Occurrence and Fate of Agriculturally Derived Natural Estrogens in the Environment
- Doctoral Thesis
Rights / licenseIn Copyright - Non-Commercial Use Permitted
It is alarming that hormonally active substances are regularly detected in surface waters worldwide. Until now, few studies have been conducted on the role of agriculture as a potential source for endocrine disrupting substances, such as the natural estrogens 17α-estradiol (E2α), 17β-estradiol (E2β), estrone (E1), and estriol (E3), in surface waters. This could be of particular concern because female livestock animals excrete natural estrogens during different stages of the estrous cycle and pregnancy through urine and feces. The majority of urinary and fecal livestock excretions are collected in the form of slurry. The fate of these estrogens in slurry is not yet fully understood. Slurries are applied in large amounts on agricultural areas as fertilizer. The export of slurry derived natural estrogens from agricultural areas is a potential source for estrogenic pollution in surface waters. Even at low nanograms per liter concentrations in surface waters, estrogens exert endocrine disrupting effects in fish – the most important, but not the only, recipient class of organisms. The aim of this doctoral thesis was to better understand the occurrence and fate of agriculturally derived natural estrogens in the environment and to evaluate their risk as pollutants for the aquatic environment. Specifically, the three main objectives were: 1) to determine concentrations of natural estrogens in slurry and to investigate their fate during slurry storage, 2) to quantify natural estrogen emissions to subsurface tile drains from agricultural areas fertilized with livestock slurry, and 3) to assess the prevalence of natural estrogens in surface waters with agriculturally dominated catchments. The occurrence and fate of natural estrogens was studied in cattle and pig slurries. The effect of on farm slurry storage on natural estrogen concentrations in cattle slurry was investigated first by collecting and analysing slurry samples in different compartments of a dairy housing over four months. This study was complemented with a nationwide cattle and pig slurry pit monitoring, which aimed to determine average natural estrogen concentrations in Swiss livestock slurries. Natural estrogens in slurry were extracted with an adapted QuEChERS method and quantified with liquid chromatography and tandem mass spectrometry (LC-MS/MS). During storage, natural estrogen concentrations remained relatively constant in different compartments of the dairy housing. Mean natural concentrations ranged from 138 to 861 ng/L and from 54 to 244 ng/L in Swiss cattle and pig slurries, respectively. 17α-Estradiol predominated in cattle slurries and E3 was most abundant in pig slurries. In Switzerland, the estimated annual load of total natural estrogens applied on agricultural areas through slurry applications was 36 mg/ha. The majority of the total natural estrogens (E2α+E2β+E1+E3) is emitted to the environment through wastewater treatment plant effluents (i.e., 68 %) and not through slurry applications. Natural estrogens were applied on tile-drained experimental fields in the form of cattle slurry, pig slurry or dissolved in water, and quantified in flow-proportionally collected drainage water. A liquid-liquid extraction followed by derivatization with dansyl chloride and the same LC-MS/MS method as for estrogens in slurry extracts were used for extraction and quantification of natural estrogens in drainage water. After pig and cattle slurry applications, concentration maxima in drainage water occurred immediately after rain events, with 73, 8, 37, and 60 ng/L for E2α, E2β, E1, and E3, respectively. The fractions of individual natural estrogens exported to tile drains after cattle and pig slurry applications were on average 0.26% and 0.18%, respectively. Lower exported fractions for estrogens applied in aqueous solution point at particle facilitated transport when applied in slurry. Preferential flow was proposed as main natural estrogen transport pathway to tile drains. Our estimation shows that in Switzerland annually 6.3 g of E2α, 0.6 g of E2β, 7.4 g of E1, and 7.7 g of E3 are emitted to surface waters through subsurface tile drains. Natural estrogen emissions from WWTPs were estimated to be three to four orders of magnitude higher than those from tile drains, i.e., 1.5 kg of E2β, 9.7 kg of E1, and 51.1 kg of E3. The prevalence of natural estrogens (derived from farming livestock) in streams and ponds was studied in the catchment of Lake Baldegg, which is a livestock farming dominated catchment in Switzerland. Passive samplers were deployed in one tributary, daily time-proportional water samples were collected in five tributaries for 30 days, and grab samples were taken in 12 ponds in the catchment. All monitoring campaigns were conducted at the beginning of the vegetation period, when slurry applications are most frequent. Aqueous samples were chemically analysed in the same way as drainage water samples and stream water samples additionally with ERα-CALUX – a bioassay for assessing total estrogenic activity. Certain natural estrogens were frequently detected and their mean concentrations were between below limit of detection (0.10 ng/L) and 0.55 ng/L for E2β and E1, respectively. Both passive sampling and bioassay results largely supported these findings. A Monte Carlo simulation underestimated measured mean natural estrogen concentrations by a factor of three to 11. Temporal estrogen occurrence patterns point to preferential flow from agricultural areas as the main emission process to surface waters. In ponds, natural estrogens were occasionally detected up to 8.6 ng/L for E2α. Overall, our results showed that agriculture is a source for natural estrogens in surface waters. Slurry derived estrogens caused temporarily elevated estrogen concentrations in drainage and stream water, but in streams the European Union environmental quality standards (EU EQS) (0.4 ng/L for E2β and 3.6 ng/L for E1) were never exceeded for longer than a day. Our estimation demonstrated however, that in a stream impacted by agriculture and an effluent of a WWTP estrogen concentrations that exceed the threshold values might occur and human derived estrogens were the predominating estrogen source. Critical E1 concentrations for aquatic organisms occurred in one pond. Consequently, the risk for estrogen concentrations above the EU EQS seems to be elevated in ponds surrounded by agricultural landscapes as well as in small and medium sized streams impacted by both agriculture and WWTP effluents. Show more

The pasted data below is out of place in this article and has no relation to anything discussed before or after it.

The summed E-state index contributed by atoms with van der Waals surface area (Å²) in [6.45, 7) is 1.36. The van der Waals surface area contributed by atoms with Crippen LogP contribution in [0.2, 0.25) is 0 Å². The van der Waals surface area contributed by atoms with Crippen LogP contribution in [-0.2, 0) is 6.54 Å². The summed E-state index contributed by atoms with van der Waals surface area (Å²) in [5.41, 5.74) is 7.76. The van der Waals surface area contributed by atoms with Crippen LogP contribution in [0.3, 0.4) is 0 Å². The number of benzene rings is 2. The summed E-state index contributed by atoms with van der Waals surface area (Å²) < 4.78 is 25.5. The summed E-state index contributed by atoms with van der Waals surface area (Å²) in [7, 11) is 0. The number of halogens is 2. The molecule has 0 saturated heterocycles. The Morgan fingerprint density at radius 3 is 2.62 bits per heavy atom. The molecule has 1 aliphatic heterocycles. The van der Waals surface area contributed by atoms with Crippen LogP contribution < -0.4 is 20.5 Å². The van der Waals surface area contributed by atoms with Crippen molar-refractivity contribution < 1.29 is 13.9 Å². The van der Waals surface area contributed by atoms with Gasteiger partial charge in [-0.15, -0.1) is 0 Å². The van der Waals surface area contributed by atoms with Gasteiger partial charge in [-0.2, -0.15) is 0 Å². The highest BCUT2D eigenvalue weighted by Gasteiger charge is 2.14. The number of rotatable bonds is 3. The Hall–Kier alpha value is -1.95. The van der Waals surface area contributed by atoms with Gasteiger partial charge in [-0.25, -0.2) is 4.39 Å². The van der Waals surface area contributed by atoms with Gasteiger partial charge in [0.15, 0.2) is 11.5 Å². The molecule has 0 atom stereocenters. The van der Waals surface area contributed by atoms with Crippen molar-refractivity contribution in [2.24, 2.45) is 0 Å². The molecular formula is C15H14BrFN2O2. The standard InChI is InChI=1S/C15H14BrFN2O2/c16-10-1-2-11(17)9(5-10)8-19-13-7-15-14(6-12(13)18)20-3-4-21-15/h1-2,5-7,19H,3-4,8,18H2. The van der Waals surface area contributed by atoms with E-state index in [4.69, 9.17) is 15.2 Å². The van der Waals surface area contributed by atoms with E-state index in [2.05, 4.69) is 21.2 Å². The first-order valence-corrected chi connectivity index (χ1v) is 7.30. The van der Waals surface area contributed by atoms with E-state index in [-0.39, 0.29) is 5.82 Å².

External linksSearch print copy at ETH Library
ContributorsExaminer: Hollender, Juliane
Examiner: Bucheli, Thomas
Examiner: Vermeirssen, Etiënne L. M.
Examiner: Ulbrich, Susanne E.
Organisational unit03999 - Ulbrich, Susanne / Ulbrich, Susanne